Briefing Room
Ben Fogle


3L sets eyes on a career dedicated to country, public service

January 16, 2018 | Students

By: Madeleine Thomas

Graduation may be several months away for 3L Ben Fogle, but he already has his eyes set on a career devoted to public service. He hopes to join the Judge Advocate General’s Corps (JAG Corps) with the United States Air Force, where he will serve his country and provide an array of legal services to the Air Force and its Airmen. He also envisions a career working for state government or maybe the Department of Justice one day.

“If I’m going to do anything, I want it to be public service. I thought that one of the highest services I could do, one of the most prestigious things I could do, would be to become an Air Force JAG,” Fogle said. “You help keep good order and discipline, you also do a lot of legal assistance in that line of work, and I think it’s one of the best places where I could go and help people.”

Last summer, Fogle served as a law clerk for the United States Air Force at the Wright Patterson Air Force Base in Dayton. He was placed specifically with the Air Force Institute of Technology (AFIT), which offers a graduate school of engineering and management as well as technical professional continuing education. AFIT houses several programs including the Center for Cyberspace Research and the National Security Space Institute, and supports emerging research in fields like lunar navigation and hypersonic engineering—engines that can travel at supersonic and hypersonic speeds. Fogle worked under AFIT’s Staff Judge Advocate, where he tackled legal issues unique to AFIT’s scholarship, like copyright and trademark issues and questions pertaining to intellectual property.

“There were several professors there who weren’t used to working for the government and who don’t realize the full extent to which their work becomes government property when they’re doing research,” Fogle said. “I helped look over research agreements between the Air Force and other big science and tech companies involving experiments, pretty much none of which I’m allowed to talk about, but that was really, really cool, suffice to say.”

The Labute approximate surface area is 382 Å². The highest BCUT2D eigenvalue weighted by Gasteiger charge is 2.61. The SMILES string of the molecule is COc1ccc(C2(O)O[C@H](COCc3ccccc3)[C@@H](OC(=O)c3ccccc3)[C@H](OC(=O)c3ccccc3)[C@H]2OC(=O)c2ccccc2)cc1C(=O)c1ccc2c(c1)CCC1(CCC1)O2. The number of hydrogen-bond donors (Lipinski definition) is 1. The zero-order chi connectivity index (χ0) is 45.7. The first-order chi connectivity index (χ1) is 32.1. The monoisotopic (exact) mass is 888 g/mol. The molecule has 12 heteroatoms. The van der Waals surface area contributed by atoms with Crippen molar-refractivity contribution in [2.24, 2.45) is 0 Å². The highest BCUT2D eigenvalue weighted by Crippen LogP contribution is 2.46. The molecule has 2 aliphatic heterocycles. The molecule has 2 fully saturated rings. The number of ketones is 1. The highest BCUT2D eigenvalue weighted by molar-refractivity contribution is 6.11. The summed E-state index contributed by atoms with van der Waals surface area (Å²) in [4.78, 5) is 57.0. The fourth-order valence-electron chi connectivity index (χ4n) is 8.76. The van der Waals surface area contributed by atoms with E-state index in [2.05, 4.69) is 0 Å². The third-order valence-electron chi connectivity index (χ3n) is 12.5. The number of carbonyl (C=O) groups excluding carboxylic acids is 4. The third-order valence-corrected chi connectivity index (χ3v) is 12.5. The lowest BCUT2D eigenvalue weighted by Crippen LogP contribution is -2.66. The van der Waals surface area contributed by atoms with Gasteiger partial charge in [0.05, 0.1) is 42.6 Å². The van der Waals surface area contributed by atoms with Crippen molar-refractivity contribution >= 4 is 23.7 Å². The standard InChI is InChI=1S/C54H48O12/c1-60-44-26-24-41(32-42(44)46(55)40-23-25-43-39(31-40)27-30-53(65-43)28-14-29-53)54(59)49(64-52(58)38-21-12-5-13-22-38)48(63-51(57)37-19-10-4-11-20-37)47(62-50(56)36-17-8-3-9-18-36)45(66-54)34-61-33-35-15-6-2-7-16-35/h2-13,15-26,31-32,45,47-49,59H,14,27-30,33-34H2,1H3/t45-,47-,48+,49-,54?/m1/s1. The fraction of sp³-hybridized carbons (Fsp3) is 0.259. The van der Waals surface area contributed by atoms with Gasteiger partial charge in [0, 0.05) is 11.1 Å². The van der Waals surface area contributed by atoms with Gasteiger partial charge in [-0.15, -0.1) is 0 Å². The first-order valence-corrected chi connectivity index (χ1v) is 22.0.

As managing editor of I/S: A Journal of Law and Policy for the Information Society, Fogle continues to study the intersections of technology and the law, an ever-evolving legal field with its own set of unique challenges.

“A lot of new law and unexplored legal questions come about because of new technology, so I feel like a journal about technology is at the cutting edge of legal questions, like questions about the law of cyberspace and questions about data analytics that haven’t been answered yet by the legal system, or that some argue the legal system isn’t even equipped to answer,” he said. “Those kind of things I find super interesting.”

With the help of a fellowship from Moritz’s Public Interest Law Foundation (PILF), Fogle also externed with the Legal Aid Society of Greater Cincinnati. Throughout the course of his fellowship, he helped unaccompanied immigrant children navigate the American legal system and find acceptance to school districts throughout the area. He also conducted client visits at Cincinnati Children’s Hospital through the Cincinnati Child Health-Law Partnership (Child HeLP), a partnership in which doctors can refer patient families to the Legal Aid Society for consultations regarding domestic violence and custody issues, evictions, housing conditions, and other legal problems.

Aside from his ultimate dream of joining the JAG Corps and his passion for public service, Fogle believes one of the most rewarding aspects of being a student at Moritz is the college’s intimate 11:1 faculty to student ratio, which has allowed him to connect more closely with professors than he ever has before.

“The faculty to student ratio is so small that I’ve got to spend more time with professors and talking to professors than I ever did in undergrad, which is really neat,” Fogle said. “The wide range of experience they have is amazing to me.  Professor Mohamed Helal, for instance, he was an Egyptian diplomat and now he’s here at Moritz, and I can just stroll into his office to talk.”